They’re ubiquitous – the chain stores that make a business of selling coffee.
Yet in our area, independent coffee shops are outright thriving – and Chappaqua and Armonk both boast several different places to get the beverage by patronizing hometown businesses.
On a recent weekday afternoon, Tazza Cafe in Millwood was a hub of activity. Tables were full of chatting pairs, groups of young women were ordering food, and several employees were busy behind the counter.
James Monica, owner of Tazza Cafe in Armonk, Millwood, Katonah and Ridgefield, credits much of his shops’ success to employees like these. “Really a big part of it is the people who work here,” Monica said. He’s been able to retain many workers which he says makes a big difference. Longtime employees “provide a personal touch and connect with the customer more.”
Julie Dickens, owner of Beascakes Bakery and Breads in the Armonk Town Center, has similarly attentive employees. “We have regulars and we have their coffee ready at the cash register as they get out of their cars,” she said. At Beascakes, they sell Lavazza, an Italian coffee.
At Chappaqua Station, 1 Station Plaza, where coffee’s served starting at 4:30 am during the week, better, faster service help them maintain a devoted and large customer base, even though the business is quite close to two large chain purveyors of coffee, manager Erik Gonzaga said. “We do have two big competitors here in town but our business keeps picking up,” Gonzaga said. The coffee is La Colombe, a premium brand from Philadelphia and hundreds of customers are served each day.
During the morning rush, there are usually no less than four employees working hard to ensure quick service: one at the register, one making specialty coffees, one filling and restocking and one handling pastry and other food orders, Gonzaga said, “We have our regular customers and once they come through the door it’s ready waiting on the countertop,” Gonzaga said.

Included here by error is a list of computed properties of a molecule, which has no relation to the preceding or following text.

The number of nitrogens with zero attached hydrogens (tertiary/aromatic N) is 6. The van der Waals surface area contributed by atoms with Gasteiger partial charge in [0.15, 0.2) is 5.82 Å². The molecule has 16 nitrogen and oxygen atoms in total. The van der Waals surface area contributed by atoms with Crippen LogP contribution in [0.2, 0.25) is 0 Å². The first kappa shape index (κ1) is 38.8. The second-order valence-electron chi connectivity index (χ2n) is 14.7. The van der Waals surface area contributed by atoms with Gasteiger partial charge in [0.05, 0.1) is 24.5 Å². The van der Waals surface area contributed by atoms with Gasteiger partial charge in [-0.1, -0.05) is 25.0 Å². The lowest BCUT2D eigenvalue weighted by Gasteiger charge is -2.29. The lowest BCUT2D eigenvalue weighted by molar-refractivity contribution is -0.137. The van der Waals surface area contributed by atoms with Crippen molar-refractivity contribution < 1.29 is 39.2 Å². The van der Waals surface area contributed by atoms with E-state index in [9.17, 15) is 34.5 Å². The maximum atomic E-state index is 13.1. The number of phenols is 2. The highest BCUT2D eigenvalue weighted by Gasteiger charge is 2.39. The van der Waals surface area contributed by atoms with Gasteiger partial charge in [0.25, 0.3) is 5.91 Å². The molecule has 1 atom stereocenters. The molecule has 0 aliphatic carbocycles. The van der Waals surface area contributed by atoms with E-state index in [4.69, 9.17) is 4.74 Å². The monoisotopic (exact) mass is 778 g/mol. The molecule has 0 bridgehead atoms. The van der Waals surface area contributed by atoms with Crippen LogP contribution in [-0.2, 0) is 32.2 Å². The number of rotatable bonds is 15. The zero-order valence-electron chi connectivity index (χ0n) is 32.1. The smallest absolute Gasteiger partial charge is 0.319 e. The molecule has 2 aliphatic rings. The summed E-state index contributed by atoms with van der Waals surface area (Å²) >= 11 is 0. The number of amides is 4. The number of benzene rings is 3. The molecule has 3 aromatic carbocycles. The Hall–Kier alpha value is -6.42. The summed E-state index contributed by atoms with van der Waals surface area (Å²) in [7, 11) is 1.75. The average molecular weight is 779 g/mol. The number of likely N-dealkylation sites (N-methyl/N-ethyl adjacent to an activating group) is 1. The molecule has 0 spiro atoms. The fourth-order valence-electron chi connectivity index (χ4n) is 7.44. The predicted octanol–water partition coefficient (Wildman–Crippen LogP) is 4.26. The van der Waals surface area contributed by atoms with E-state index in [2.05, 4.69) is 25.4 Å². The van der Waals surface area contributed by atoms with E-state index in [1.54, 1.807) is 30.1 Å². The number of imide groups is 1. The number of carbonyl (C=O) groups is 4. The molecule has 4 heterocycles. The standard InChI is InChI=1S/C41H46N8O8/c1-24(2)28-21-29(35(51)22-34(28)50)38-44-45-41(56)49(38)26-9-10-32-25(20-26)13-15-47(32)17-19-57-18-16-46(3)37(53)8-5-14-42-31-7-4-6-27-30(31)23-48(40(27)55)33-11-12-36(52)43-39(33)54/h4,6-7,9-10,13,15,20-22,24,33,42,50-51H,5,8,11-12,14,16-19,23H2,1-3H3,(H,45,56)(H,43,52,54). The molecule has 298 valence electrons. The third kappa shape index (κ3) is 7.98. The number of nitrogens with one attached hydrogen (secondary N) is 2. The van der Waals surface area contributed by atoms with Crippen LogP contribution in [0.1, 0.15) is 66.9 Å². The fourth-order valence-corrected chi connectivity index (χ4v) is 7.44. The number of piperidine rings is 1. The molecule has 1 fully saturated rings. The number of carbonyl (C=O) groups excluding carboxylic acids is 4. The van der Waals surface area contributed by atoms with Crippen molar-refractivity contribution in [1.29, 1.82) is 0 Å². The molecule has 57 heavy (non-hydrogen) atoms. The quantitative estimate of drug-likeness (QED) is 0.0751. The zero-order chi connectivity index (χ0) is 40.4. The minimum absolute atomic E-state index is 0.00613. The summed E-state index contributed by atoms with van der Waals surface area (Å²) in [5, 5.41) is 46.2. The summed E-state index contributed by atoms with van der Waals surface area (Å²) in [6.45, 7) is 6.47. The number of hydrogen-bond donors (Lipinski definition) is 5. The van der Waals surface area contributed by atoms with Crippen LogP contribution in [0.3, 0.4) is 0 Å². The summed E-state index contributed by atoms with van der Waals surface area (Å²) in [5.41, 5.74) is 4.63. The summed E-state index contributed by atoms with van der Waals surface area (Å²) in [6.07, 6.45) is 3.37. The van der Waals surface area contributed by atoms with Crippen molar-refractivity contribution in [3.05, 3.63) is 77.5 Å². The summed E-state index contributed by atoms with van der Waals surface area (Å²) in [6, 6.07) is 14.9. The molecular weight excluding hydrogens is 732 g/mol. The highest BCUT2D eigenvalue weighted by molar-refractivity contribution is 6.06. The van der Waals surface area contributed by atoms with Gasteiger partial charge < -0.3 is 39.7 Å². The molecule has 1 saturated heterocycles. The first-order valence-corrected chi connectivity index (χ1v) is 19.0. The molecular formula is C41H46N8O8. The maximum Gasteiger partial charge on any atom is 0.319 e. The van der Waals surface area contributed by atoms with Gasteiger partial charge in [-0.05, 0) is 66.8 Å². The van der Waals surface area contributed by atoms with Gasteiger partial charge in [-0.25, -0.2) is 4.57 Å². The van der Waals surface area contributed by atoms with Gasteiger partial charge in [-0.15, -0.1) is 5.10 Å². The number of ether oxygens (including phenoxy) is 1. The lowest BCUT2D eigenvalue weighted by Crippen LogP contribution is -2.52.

Employees build relationships with customers but that community feel is, of course, accompanied by a serious focus on the coffee itself. “From the beginning we took the coffee very very seriously – from the way we grind it – and the amount we use is probably a bit more than typical,” Monica said. Purveyors like Monica can’t have the economy of scale the nationally-known shops do, yet they inspire loyalty and according to owners and managers, business just keeps on growing.
At Armonk’s Market North, at 387 Main Street, “all of our coffee is from artisanal roasters,” Stephen Mancini, one of the owners, said recently. Mancini and others, such as a chef and manager, regularly taste new coffees in blind taste tests called ‘cuppings’ and currently use beans roasted from Port Chester (Path Coffee Roasters) to Maine. “We try to find small-batch and responsibly-sourced,” Mancini said. Perhaps that’s why at Market North, customers often express praise for the coffee and types of coffee available. “When we change coffees or try different roasters there’s excitement about that,” Mancini said.
The appreciation of Mancini’s customer base is no anomaly. According to the National Coffee Association, an industry trade group, 59% “of coffee cups consumed daily are classified as gourmet,” and “out-of-home coffee consumption reached a high of 46% in 2017.” That’s a lot of coffee purchased in shops, and more and more, it’s very good coffee.
Tazza’s customers can tell the difference, Monica said. “A lot of them would say they would never go to a chain store because the coffee is so much better here.”
Local coffee spots also focus on the quality of other ingredients. “In order to make a really great latte you have to start with the milk. Seventy percent is the milk,” Mancini said, “All of our milks are Hudson Valley milks.” Cashew and almond milks are made in house. Perhaps that’s why one Armonk-based customer wrote on Yelp that Market North has “the best latte in Westchester.”
At Beascakes, details are also attended to. “We’re known for our iced coffee because we make our own coffee iced cubes so we have a real following,” Dickens said. Customers avail themselves of fresh cake doughnuts, scones or pastries or on Sundays, Boston cream or jelly doughnuts. “You know, you got to have coffee with your doughnut, right?” Dickens said.
And these days, more people prefer to shop locally. “People appreciate having mom-and-pop places to go,” Dickens said. “We know when a baby’s due, we know when a first birthday is, we follow the families.”
“From the very beginning I definitely tried to focus on and put an emphasis on the quality of whatever we serve – sandwiches, baked goods and coffee,” Monica said. “The people have been very responsive, and I never take it for granted.”